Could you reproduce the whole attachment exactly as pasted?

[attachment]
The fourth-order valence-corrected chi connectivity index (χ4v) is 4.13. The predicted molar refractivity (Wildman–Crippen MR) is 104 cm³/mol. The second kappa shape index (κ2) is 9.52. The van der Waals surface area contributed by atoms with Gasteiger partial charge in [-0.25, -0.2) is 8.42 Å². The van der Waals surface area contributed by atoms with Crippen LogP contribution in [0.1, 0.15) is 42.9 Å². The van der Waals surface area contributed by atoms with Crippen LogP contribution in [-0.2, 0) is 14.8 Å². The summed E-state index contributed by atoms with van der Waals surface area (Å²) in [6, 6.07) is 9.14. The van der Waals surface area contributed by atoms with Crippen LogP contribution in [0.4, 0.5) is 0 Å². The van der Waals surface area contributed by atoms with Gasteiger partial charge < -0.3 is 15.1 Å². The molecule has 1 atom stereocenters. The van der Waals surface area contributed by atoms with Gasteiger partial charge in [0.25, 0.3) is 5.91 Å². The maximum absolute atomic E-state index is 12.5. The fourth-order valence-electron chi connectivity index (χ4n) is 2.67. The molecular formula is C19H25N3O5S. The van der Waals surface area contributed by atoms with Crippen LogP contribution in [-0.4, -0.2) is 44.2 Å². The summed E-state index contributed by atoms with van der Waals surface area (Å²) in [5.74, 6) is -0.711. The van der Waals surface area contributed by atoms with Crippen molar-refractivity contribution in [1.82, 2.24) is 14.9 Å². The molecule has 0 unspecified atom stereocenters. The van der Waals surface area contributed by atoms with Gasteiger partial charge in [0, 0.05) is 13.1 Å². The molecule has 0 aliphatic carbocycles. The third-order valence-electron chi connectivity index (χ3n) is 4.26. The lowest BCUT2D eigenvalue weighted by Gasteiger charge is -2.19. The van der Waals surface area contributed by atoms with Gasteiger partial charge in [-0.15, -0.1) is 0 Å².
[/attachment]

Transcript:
The fourth-order valence-corrected chi connectivity index (χ4v) is 4.13. The predicted molar refractivity (Wildman–Crippen MR) is 104 cm³/mol. The second kappa shape index (κ2) is 9.52. The van der Waals surface area contributed by atoms with Gasteiger partial charge in [-0.25, -0.2) is 8.42 Å². The van der Waals surface area contributed by atoms with Crippen LogP contribution in [0.1, 0.15) is 42.9 Å². The van der Waals surface area contributed by atoms with Crippen LogP contribution in [-0.2, 0) is 14.8 Å². The summed E-state index contributed by atoms with van der Waals surface area (Å²) in [6, 6.07) is 9.14. The van der Waals surface area contributed by atoms with Crippen LogP contribution in [0.4, 0.5) is 0 Å². The van der Waals surface area contributed by atoms with Gasteiger partial charge < -0.3 is 15.1 Å². The molecule has 1 atom stereocenters. The van der Waals surface area contributed by atoms with Gasteiger partial charge in [0.25, 0.3) is 5.91 Å². The maximum absolute atomic E-state index is 12.5. The fourth-order valence-electron chi connectivity index (χ4n) is 2.67. The molecular formula is C19H25N3O5S. The van der Waals surface area contributed by atoms with Crippen LogP contribution in [-0.4, -0.2) is 44.2 Å². The summed E-state index contributed by atoms with van der Waals surface area (Å²) in [5.74, 6) is -0.711. The van der Waals surface area contributed by atoms with Crippen molar-refractivity contribution in [1.82, 2.24) is 14.9 Å². The molecule has 0 unspecified atom stereocenters. The van der Waals surface area contributed by atoms with Gasteiger partial charge in [0, 0.05) is 13.1 Å². The molecule has 0 aliphatic carbocycles. The third-order valence-electron chi connectivity index (χ3n) is 4.26. The lowest BCUT2D eigenvalue weighted by Gasteiger charge is -2.19. The van der Waals surface area contributed by atoms with Gasteiger partial charge in [-0.15, -0.1) is 0 Å².